For example, if you enter the directory /opt/local/lib multiple times, you will increase its “score”. Now, if you run z lib from your home directory, Zoxide will you straight to /opt/local/lib. In fact, you might not even need to type in lib completely. Zoxide uses fuzzy string matching, so even running z l could take you to the right place.

I’ve personally found Zoxide useful since it allows me to jump to the directories of my different projects without having to remember where exactly they are on my system. As long as I know the name of a directory (or its first 3 characters), I can get there.

Htop is a resource monitor and process manager for the terminal.

Htop can be installed using your favorite package manager. The latest releases and source code can be found on its Github.

An official screenshot of htop from https://htop.dev/screenshots.html

Here’s a quick list of things htop allows you to do:

  • View per-core CPU load, memory usage (including swap), uptime, etc
  • Show what processes are using the highest amount of CPU/memory
  • Search processes by name or PID
  • Kill processes with your choice of interrupt (such as SIGINT, SIGKILL, SIGTERM, etc)

Htop supports both keyboard and mouse — you don’t have to learn the shortcuts if you don’t need to. In addition, with the tree view, you can see which processes are the children of other processes, which is pretty interesting. I mostly use htop for monitoring system load and killing misbehaving processes (on both my own system and remote servers).

Entr is a utility that allows you to rerun a command every time a file changes. This allows you to implement your own ad-hoc live-reload server with a simple terminal command. Entr should be available from your favorite package manager (or if you would like to install it manually, see its homepage here).

You use entr by providing a list of filenames into its standard input, along with a command to run every time one of those files changes. For the sake of example, say we have a simple Python project and we want to rerun the program whenever the source code changes.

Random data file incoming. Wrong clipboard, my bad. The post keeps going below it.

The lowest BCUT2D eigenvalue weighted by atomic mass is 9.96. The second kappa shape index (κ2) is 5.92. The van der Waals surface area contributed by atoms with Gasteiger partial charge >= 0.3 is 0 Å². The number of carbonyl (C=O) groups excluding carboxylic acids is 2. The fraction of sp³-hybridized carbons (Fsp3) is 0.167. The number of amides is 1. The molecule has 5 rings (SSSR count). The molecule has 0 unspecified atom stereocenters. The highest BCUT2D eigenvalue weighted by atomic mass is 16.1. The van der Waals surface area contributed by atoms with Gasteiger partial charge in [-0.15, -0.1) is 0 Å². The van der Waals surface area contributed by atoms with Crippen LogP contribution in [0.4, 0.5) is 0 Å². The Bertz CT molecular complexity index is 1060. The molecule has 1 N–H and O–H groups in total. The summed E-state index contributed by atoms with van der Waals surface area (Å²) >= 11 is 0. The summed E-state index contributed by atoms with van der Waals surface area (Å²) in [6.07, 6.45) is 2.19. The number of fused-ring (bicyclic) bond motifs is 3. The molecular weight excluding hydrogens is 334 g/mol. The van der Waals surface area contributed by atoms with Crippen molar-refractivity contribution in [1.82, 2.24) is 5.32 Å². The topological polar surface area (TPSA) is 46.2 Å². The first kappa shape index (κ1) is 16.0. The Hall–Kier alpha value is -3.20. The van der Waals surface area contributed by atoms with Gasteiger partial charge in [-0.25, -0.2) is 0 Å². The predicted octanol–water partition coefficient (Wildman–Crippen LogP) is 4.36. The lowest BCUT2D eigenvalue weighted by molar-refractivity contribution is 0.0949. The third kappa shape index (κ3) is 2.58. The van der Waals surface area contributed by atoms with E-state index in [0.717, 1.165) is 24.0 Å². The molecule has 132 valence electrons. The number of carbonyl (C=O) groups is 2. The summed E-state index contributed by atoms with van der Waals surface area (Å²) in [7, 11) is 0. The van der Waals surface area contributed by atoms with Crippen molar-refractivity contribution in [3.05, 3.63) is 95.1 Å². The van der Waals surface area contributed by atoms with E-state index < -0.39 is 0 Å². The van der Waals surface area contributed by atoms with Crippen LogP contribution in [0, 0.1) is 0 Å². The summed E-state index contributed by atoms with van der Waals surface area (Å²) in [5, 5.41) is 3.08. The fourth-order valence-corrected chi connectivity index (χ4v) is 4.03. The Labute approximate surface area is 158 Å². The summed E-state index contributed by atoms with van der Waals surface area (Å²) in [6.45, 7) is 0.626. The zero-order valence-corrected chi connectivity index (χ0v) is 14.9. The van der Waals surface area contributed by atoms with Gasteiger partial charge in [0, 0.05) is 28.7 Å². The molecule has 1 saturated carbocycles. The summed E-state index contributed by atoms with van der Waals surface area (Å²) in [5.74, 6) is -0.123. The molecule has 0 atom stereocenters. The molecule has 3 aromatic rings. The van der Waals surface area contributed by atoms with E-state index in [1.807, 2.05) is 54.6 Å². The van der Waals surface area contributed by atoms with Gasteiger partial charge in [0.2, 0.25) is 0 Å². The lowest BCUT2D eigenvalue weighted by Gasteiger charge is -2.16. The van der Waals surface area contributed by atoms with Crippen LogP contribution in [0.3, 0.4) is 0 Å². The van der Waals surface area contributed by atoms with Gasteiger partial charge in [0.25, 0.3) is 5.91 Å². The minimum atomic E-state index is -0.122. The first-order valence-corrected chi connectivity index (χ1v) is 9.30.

This can be accomplished with one line:

$ find . -name *.py | entr python main.py

As seen above, the find command is used to generate a list of all files in the current directory that have the extention py , and then that list is piped into entr, which reruns main.py every time a change in one of those files is detected.

If we need more complicated behavior, we can simply add a Makefile and tell entr which target to build. For example, given a hypothetical C project, we may want to run the following and let Make handle the complexities of recompiling C files.

$ find src/ | entr make

Entr also allows you to use the name of the changed file in your command. As an example, running ls | entr echo /_ will monitor each file in the current directory and print out a file’s path when it detects a change.

If you want to learn more about entr, you can check out the homepage here. You’ll find more examples, along with documentation for special command line flags.

I’ll end this article with a great interactive utility. Fzf is a fuzzy finder that allows you to interactively select a choice from a list. It also has great shell integration and configurability.

Fzf is available from pretty much every package manager out there, but you can also install it with git (instructions here).

By default, running fzf will show you an interactive picker for every file located in the current directory or any of its children (the equivalent of find .). This in itself is already useful – if you want to interactively choose a file to edit, simply run vim $(fzf). By typing in a search term, you narrow down the choices that fzf provides. Then, you can press <Enter> to select the choice.

Using fzf to pick a file to edit

You can use fzf to pick an item from just about any list that you pipe into it. With fzf, you can easily write shell scripts to interactively checkout a git commit, choose a process to kill, choose a package to install, etc. The possibilities are endless, and you can find many useful scripts online.

Below shows the fcoc script from the fzf examples wiki.

Using fzf to checkout a git commit

Not to mention, fzf has many more advanced features, such as shell completion for commands, a preview window, vim/tmux integration, and more. For info on these, I would recommend reading through the project’s Github.

Don’t underestimate the terminal! The command line is home to some of the simplest, yet most useful tools out there!